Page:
Demi Lovato won't stop ''being honest'' about her past struggles with addiction, despite sometimes being ''nervous'' about the subject.
Demi Lovato won't stop ''being honest''.
The 24-year-old singer is known for speaking up about her past battles with substance abuse and eating disorders, as well her current battle with bipolar disorder, and although she admits she can sometimes be ''nervous'' when it comes to talking about her past, she knows it's important to be truthful.
Speaking in a trailer for her upcoming YouTube documentary 'Simply Complicated' she said: ''One thing I'll never stop doing is being honest. I was not easy to work with. I'm coming up on five and a half years of sobriety. I'm on a journey to discover what it's like to be free of all demons.''
It isn't the first time the 'Sorry Not Sorry' hitmaker has spoken about the importance of honesty either, as she previously said having a ''brutally honest family'' helped her ''stay grounded'' when she was growing up in the spotlight.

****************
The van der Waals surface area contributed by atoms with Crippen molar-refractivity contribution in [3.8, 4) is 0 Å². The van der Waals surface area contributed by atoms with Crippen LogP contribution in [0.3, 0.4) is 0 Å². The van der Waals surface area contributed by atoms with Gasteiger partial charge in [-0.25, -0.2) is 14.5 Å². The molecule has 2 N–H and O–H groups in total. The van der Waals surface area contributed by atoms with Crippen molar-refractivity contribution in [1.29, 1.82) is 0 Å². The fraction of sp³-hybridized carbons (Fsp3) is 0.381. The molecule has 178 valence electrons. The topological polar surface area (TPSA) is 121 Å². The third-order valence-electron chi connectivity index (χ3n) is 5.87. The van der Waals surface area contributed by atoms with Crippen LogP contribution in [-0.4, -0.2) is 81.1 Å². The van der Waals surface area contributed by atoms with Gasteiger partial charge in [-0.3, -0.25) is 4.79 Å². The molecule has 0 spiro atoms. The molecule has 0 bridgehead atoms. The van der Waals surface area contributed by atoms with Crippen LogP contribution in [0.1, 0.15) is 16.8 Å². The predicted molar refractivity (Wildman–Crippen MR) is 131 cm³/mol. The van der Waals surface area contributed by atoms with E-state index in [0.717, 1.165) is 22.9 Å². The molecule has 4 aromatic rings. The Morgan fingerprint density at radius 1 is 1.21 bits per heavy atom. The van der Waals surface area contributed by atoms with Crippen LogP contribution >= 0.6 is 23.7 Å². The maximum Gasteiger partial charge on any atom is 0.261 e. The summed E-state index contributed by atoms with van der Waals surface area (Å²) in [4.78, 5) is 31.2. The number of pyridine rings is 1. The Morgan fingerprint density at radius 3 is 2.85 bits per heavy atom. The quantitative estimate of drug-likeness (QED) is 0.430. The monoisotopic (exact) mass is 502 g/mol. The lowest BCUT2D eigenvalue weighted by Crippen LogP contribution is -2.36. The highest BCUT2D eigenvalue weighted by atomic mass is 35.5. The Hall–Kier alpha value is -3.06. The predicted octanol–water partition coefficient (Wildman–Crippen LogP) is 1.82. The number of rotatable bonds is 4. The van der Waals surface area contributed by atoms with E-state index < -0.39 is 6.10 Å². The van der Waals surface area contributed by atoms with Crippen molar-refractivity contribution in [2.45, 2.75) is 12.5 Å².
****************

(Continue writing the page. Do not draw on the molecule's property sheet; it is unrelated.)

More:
She said: ''It's important to be honest. Being that way has always come naturally to me. I've grown up with some brutally honest family members who wouldn't let me be any other way. They keep things real for me and help me stay grounded.''
Demi also revealed she tries to live her life with ''regret'' and says that whilst she often writes songs about ''personal experiences'', she has tracks she'll never release because ''they would hurt the person who inspired them''.
The 'Cool For The Summer' singer said: ''My music comes from personal experiences. Life provides constant inspiration. I don't believe in regrets, but there are some songs I won't release because I feel like they would hurt the person who inspired them if they ever got out.''
Meanwhile, Demi recently claimed she is ''proud'' to be bipolar, as she is glad she can use her voice to speak out about the disorder and help others.
She said: ''I'm not sick of it. If anything, I'm proud to be bipolar and speak about it. Bipolar is a mood disorder.
''I deal with mood swings, I deal with episodes of mania, and bipolar-depression phases as well. But I've used my voice to help others, and I feel proud that I've been able to do that.''
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